Cabinet minister could face suspension over Brexit legal advice

Cabinet minister could face suspension over Brexit legal advice

Cabinet minister could face suspension over Brexit legal advice

"I don't want to go down this path", he said, adding: "with nine days to go until this vote, we shouldn't be dealing with contempt of parliament". "I just don't see that happening", Javid told BBC radio.

Neither a "reasoned position statement" nor a document "setting out the Government's legal position" constitute the final and full advice provided by the Attorney General to the Cabinet.

May said, given the EU's decision "to bar the United Kingdom from being fully involved in developing all aspects of Galileo, it is only right that we find alternatives". Conservative MPs were told to abstain after it became clear that the government was not certain of winning the vote when the DUP said it would vote with Labour.

Last month, MPs passed a binding Commons vote which required the government to present any legal advice it had received "in full", something May has ruled out several times. Opposition parties say their representatives will vote against the deal, and so have dozens of lawmakers from May's Conservative Party.

The position statement released on Monday also said the United Kingdom faces paying extra money to the European Union if the implementation period after the March departure date has to be extended.

In a letter to the Speaker, signed by shadow Brexit secretary Sir Keir Starmer, DUP Westminster leader Nigel Dodds and senior MPs from the SNP, Liberal Democrats, Plaid Cymru and Green Party, the Government was accused of failing to comply with the vote ordering the publication of the advice.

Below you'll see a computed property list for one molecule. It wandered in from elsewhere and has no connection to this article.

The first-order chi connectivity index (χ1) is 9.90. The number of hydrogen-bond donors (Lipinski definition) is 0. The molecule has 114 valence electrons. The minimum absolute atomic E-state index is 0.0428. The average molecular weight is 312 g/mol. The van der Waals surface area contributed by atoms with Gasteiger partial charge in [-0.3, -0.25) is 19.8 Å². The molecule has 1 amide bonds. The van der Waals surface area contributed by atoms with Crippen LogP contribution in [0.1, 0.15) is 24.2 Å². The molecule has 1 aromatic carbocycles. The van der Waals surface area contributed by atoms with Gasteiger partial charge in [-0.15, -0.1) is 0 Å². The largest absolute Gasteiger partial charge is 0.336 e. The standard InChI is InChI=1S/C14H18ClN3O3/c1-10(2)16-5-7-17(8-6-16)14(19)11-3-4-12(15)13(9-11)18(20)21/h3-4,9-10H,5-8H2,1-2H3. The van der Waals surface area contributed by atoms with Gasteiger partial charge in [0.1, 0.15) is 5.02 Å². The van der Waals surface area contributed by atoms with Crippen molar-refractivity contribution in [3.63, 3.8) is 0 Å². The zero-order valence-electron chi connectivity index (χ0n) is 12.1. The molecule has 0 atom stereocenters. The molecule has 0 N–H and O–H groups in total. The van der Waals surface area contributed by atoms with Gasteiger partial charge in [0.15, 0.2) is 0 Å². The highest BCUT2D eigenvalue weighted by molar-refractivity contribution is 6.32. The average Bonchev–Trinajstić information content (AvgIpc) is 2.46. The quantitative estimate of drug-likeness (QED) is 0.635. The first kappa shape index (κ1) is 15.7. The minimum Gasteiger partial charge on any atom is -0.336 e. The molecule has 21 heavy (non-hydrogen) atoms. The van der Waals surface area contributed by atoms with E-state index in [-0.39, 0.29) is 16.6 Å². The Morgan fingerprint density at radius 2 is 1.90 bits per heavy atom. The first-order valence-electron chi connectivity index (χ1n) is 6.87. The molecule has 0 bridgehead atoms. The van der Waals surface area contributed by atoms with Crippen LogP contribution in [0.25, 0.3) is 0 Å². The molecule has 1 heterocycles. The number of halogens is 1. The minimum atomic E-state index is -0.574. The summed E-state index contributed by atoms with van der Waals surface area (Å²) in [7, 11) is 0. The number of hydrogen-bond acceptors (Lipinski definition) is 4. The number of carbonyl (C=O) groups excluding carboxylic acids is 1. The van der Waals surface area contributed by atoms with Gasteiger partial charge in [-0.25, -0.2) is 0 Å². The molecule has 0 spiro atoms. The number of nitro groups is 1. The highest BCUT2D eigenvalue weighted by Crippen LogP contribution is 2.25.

The MPs now have to calculate whether they, or Mrs May and her ministers, are more likely to be blamed for the failure should they refuse the deal she is selling (was the parrot dead, or did you kill it?).

But he was also there not just to defend the prime minister, but to try and sell her deal to recalcitrant Conservative MPs by attempting to reassure them that her Brexit compromise - despite having "unattractive, unsatisfying elements" - was not going to trap the United Kingdom into a customs union with the EU forevermore.

If an MP is found to be in contempt of Parliament, he or she can be suspended or expelled; it is unclear what sanction can be imposed on a government found guilty of contempt of Parliament.

"My job is making sure that we do what the public asked us to: We leave the European Union but we do it in a way that is good for them", she told broadcaster ITV.

May said that during her meetings with world leaders she had updated them on the Brexit deal and told them it would be a good deal for the global economy as well as worldwide firms which have invested in Britain or that use European bases to supply the United Kingdom market.

Environment secretary Gove, said on Sunday that a second referendum "would undermine our democracy", and predicted that if it were held, people would vote to leave "in even greater numbers".

Asked if she was "knackered" after a busy schedule trying to convince the public of the benefits of her deal, Mrs May said: "It's a tough time, it's a hard terrible lot of work has had to go into this".

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